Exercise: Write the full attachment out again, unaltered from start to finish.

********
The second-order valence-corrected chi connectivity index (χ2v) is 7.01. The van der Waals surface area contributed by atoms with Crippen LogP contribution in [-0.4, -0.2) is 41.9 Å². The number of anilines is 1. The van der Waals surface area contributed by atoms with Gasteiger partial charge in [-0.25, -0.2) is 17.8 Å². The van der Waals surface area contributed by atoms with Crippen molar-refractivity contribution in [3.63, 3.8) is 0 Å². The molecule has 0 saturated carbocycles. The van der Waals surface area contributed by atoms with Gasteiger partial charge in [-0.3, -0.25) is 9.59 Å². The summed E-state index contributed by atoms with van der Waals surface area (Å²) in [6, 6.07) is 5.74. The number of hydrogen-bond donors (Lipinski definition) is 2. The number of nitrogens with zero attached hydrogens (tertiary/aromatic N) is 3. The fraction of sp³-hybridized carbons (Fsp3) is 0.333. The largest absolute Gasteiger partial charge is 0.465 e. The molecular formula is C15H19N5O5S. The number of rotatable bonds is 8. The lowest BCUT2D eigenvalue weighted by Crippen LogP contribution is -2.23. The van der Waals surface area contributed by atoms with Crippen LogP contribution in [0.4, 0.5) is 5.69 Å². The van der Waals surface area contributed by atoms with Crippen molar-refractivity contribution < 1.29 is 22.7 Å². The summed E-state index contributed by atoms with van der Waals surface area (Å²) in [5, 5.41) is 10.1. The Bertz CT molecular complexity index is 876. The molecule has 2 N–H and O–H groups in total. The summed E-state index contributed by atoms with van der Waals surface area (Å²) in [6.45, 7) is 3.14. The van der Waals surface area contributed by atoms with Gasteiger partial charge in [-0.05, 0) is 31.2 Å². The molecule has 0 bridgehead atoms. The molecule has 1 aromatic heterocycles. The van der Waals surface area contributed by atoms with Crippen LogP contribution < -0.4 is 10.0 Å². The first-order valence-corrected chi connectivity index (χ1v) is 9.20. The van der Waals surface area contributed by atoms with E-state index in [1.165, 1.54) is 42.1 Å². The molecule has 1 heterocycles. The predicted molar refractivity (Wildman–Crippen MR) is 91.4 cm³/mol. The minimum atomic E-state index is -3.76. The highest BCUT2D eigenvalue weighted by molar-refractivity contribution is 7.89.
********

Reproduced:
The second-order valence-corrected chi connectivity index (χ2v) is 7.01. The van der Waals surface area contributed by atoms with Crippen LogP contribution in [-0.4, -0.2) is 41.9 Å². The number of anilines is 1. The van der Waals surface area contributed by atoms with Gasteiger partial charge in [-0.25, -0.2) is 17.8 Å². The van der Waals surface area contributed by atoms with Crippen molar-refractivity contribution in [3.63, 3.8) is 0 Å². The molecule has 0 saturated carbocycles. The van der Waals surface area contributed by atoms with Gasteiger partial charge in [-0.3, -0.25) is 9.59 Å². The summed E-state index contributed by atoms with van der Waals surface area (Å²) in [6, 6.07) is 5.74. The number of hydrogen-bond donors (Lipinski definition) is 2. The number of nitrogens with zero attached hydrogens (tertiary/aromatic N) is 3. The fraction of sp³-hybridized carbons (Fsp3) is 0.333. The largest absolute Gasteiger partial charge is 0.465 e. The molecular formula is C15H19N5O5S. The number of rotatable bonds is 8. The lowest BCUT2D eigenvalue weighted by Crippen LogP contribution is -2.23. The van der Waals surface area contributed by atoms with Crippen LogP contribution in [0.4, 0.5) is 5.69 Å². The van der Waals surface area contributed by atoms with Crippen molar-refractivity contribution < 1.29 is 22.7 Å². The summed E-state index contributed by atoms with van der Waals surface area (Å²) in [5, 5.41) is 10.1. The Bertz CT molecular complexity index is 876. The molecule has 2 N–H and O–H groups in total. The summed E-state index contributed by atoms with van der Waals surface area (Å²) in [6.45, 7) is 3.14. The van der Waals surface area contributed by atoms with Gasteiger partial charge in [-0.05, 0) is 31.2 Å². The molecule has 0 bridgehead atoms. The molecule has 1 aromatic heterocycles. The van der Waals surface area contributed by atoms with Crippen LogP contribution < -0.4 is 10.0 Å². The first-order valence-corrected chi connectivity index (χ1v) is 9.20. The van der Waals surface area contributed by atoms with E-state index in [1.165, 1.54) is 42.1 Å². The molecule has 1 heterocycles. The predicted molar refractivity (Wildman–Crippen MR) is 91.4 cm³/mol. The minimum atomic E-state index is -3.76. The highest BCUT2D eigenvalue weighted by molar-refractivity contribution is 7.89.